In-person events consistently consume the largest slice of B2B program budgets. In 2019, B2B marketers allocated almost 15% of program spending on average to event marketing.[i] And 55% said they planned to increase this spending in 2020.

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Then the coronavirus pandemic came along and changed that.

Social distancing to protect people against virus transmission caused businesses to cancel or postpone in-person gatherings. High-profile events such as CES and NRF have already announced virtual versions in 2021.[ii] For marketers and sellers who rely on user conferences or roadshows to generate demand or accelerate prospective deals, this wholesale blackout spells disaster, especially when 35% of US-based B2B marketing decision makers rank events among the top four most effective tactics for generating demand.[iii]

To find new ways to engage customers and prospects remotely, marketers are pivoting their physical events into virtual experiences using online event technologies. Most find this change difficult and risky. Why? Most virtual event technology today fails to deliver the breadth and fidelity of an in-person experience. Virtual won’t measure up to physical until VR goggles and haptic gloves are in common use. Physical event experiences will continue to draw businesspeople to take time out of their busy schedules, travel to a hotel or conference center, and spend one or more days listening, learning, sharing, and networking.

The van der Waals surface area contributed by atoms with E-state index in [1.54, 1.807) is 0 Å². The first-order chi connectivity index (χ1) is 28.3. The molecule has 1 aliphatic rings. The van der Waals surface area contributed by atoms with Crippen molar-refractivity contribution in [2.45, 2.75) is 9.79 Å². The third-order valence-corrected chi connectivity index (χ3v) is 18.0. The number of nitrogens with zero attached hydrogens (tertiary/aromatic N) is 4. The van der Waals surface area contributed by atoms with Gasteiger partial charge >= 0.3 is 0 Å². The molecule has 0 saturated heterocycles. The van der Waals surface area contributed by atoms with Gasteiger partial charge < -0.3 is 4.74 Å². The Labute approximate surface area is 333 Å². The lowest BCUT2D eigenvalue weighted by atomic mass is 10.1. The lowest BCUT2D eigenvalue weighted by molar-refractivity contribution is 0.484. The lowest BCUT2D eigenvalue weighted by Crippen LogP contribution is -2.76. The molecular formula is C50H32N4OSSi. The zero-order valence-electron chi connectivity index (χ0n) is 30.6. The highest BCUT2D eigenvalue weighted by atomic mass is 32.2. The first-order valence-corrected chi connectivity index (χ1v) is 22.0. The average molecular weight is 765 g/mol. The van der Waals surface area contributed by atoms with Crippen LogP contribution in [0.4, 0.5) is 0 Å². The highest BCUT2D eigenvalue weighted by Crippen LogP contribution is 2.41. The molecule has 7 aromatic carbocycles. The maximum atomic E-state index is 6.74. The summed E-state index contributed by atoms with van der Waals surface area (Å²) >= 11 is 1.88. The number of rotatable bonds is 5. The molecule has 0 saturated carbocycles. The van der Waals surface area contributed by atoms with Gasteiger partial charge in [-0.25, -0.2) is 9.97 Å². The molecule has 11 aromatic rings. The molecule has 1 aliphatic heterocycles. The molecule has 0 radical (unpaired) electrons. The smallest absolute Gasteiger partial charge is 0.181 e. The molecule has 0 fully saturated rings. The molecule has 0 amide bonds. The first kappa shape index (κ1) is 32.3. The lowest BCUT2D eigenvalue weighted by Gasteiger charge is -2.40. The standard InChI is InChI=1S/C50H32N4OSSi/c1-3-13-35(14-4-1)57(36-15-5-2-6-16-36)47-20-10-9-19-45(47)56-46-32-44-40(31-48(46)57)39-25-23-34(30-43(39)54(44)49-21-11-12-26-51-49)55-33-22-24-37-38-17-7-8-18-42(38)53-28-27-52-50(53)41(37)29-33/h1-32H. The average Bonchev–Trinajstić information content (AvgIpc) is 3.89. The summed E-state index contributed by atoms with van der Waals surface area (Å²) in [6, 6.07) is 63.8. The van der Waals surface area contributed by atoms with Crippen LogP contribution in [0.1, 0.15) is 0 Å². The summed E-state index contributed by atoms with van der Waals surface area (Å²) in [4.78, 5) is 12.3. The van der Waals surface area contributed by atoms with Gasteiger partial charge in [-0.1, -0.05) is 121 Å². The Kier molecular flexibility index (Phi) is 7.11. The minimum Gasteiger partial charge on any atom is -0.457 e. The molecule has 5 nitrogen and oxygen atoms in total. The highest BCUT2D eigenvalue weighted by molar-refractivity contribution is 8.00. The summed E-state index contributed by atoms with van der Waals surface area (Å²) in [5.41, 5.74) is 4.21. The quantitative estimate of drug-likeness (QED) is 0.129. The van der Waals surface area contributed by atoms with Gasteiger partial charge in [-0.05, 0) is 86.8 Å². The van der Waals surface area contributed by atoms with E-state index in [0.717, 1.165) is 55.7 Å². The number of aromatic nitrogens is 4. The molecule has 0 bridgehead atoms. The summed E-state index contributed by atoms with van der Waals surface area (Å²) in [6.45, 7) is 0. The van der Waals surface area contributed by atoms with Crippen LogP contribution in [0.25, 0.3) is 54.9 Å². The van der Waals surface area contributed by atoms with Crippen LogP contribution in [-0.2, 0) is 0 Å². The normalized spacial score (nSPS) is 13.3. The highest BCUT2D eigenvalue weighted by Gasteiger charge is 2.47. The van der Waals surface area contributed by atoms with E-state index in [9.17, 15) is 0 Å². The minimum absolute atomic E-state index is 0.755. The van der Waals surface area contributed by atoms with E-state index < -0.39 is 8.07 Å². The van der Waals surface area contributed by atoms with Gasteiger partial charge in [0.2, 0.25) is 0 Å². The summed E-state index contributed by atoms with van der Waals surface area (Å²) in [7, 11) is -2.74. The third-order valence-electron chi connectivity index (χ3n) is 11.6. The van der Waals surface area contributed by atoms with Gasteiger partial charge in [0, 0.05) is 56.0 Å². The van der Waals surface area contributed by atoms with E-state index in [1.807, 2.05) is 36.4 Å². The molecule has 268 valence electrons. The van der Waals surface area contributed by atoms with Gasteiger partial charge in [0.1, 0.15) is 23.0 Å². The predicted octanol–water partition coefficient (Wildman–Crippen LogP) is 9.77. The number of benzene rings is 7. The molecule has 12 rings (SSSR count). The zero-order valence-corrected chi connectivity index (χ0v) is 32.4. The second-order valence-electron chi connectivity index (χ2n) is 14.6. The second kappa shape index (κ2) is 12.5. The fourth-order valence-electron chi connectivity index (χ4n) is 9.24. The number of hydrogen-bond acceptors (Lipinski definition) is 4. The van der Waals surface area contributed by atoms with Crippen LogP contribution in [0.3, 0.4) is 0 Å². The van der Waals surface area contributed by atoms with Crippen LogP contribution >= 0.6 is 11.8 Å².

Shortly, Forrester will publish new research reviewing online event technologies. The choices can be confusing, as providers of all stripes are altering their products and messaging, striking new alliances, and vying competitively for those physical-event dollars. We hope this research will help you sort through your options.

Don’t Let Technology Choices Define Your Event

TechTarget recently interviewed Forrester for an article on virtual event marketing. This quick read shares our view that event technology providers do not yet have the capacity to deliver all the relevant experiences event managers should consider providing in the remote-only versions of their user conferences or other customer-facing events. It also emphasizes why marketers should focus on goals, attendee experience, and content before diving headlong into technology.

On September 16, 2020, at 1 p.m. Eastern, Meredith Cain and I will deliver a Forrester webinar that takes a closer look at the online events technology space and share more from our Now Tech research. (Mark your calendars now!) We will also explore strategy and execution best practices to help you ensure that your event meets the needs of your attendees and doesn’t just deliver the capabilities present in whichever technology platform you decide to use.

In the coming weeks, we plan to publish more advice and best practices on event strategy — less about the tactics of making your online experience compelling and more about the hybrid experience that physical events will deliver post-virus eradication and recovery. We believe successful marketers will create unique virtual experiences to complement in-person gatherings and give attendees more flexible content viewing options, gather more relevant data about attendee experiences, and involve parties who can’t be there in person — for distance, cost, and health reasons. Along this journey, if you have specific virtual event experiences worth sharing with the Forrester community, let us know!


[i] Source: Forrester Analytics Global Business Technographics® Marketing Survey, 2019.

[ii] Sources: CES and NRF

[iii] Thirty-five percent of US B2B marketing decision makers who employ demand management tactics during each stage of the process (awareness, consideration, and retention and enrichment) said “events by [their] company” was one of the four most effective tactics in the consideration stage. Source: Forrester Analytics Global Business Technographics Marketing Survey, 2019.